From Airways News:
One spillover effect of the price pressure could be on how Boeing plans for a new middle of market (MOM) airplane to compete with the Airbus A321neo. Thanks to the A321neo’s naked superiority over the Boeing 737 MAX 9, Boeing needs a new MOM option as soon as possible to regain parity in the narrowbody space. Most indications to date (and our preference) have been for Boeing to pursue a clean-sheet design with significant innovation. The problem is that such a strategy would be very expensive, incurring development costs of $15-20 billion. Thanks to financial pressure, Boeing might instead opt for yet another 737 MAX variation, this time building a new wing for a stretch of the 737 MAX 9 with new engines to launch in the mid-2020s. Such an option might be combated by Airbus with an accompanying A322neo, but would limit development expenditures to just $5-7 billion.
I still think Boeing is being stupid for taking the cheap way out. They're losing in the narrowbody market, and Airbus is catching up in the widebody market.
Despite it's otherwise high cost, an MoM could then be used to derive an NSA with far more technological advances down the road for, I'd imagine, a rather cheap cost, with the same cockpit, type rating, etc, but with just optimized wings, engines, etc.
Instead they're going to spend up to $10B developing something that could be a 757 but with inferior payload, a restrictive design and, frankly, terrible field performance, and then we're going to have this discussion 10 years from now when a new design is really needed, and they'll have nothing to show for it. Then, at that time, they'll have to spend $15-20B, maybe more, on a cleansheet type, while losing in the market in the process.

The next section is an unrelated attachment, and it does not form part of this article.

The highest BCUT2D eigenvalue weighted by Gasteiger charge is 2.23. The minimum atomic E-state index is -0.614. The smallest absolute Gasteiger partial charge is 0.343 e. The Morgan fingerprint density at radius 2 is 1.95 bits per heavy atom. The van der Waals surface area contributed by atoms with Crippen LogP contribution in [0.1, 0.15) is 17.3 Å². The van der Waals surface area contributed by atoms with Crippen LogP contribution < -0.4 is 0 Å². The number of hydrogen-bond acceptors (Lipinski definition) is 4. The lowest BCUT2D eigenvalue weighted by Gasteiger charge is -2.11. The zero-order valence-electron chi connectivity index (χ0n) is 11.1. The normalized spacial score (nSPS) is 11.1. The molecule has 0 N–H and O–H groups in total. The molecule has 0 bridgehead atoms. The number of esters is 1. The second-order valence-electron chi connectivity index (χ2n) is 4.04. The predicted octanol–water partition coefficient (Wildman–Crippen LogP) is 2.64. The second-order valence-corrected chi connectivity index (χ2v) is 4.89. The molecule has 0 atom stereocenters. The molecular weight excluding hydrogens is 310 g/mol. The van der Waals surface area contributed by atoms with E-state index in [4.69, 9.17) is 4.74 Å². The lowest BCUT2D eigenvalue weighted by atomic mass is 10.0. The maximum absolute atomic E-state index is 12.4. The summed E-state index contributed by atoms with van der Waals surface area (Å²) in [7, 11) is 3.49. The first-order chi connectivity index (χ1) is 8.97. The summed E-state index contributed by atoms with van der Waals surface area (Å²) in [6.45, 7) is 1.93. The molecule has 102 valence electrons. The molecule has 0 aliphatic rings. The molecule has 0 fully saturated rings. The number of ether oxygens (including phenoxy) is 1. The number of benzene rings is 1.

Are they really going to shove 757 sized double bogey MLGs into a 737 body?
I'll make a prediction now: If Boeing does a 737-10X 'Mad-MAX' like this, and Airbus does the A322 in response, Airbus is winning that fight, plain and simple. They'll win with payload, they'll probably win with weight, seeing as an all new wing, engine, etc. isn't going to help, and they'll almost certainly win with comfort. And then the market won't need a 757 replacement because Airbus would have already done it. There's a lot at stake, IMHO, and I hope someone at Boeing is thinking about this long and hard.
I mean, you may call me crazy or stupid, that's fine, and I understand the financial aspects of this, but I'm trying to see the potentials in a broader picture. They have a little time to make a decision, and I hope it's a good one.
[Edited 2016-02-23 22:11:54]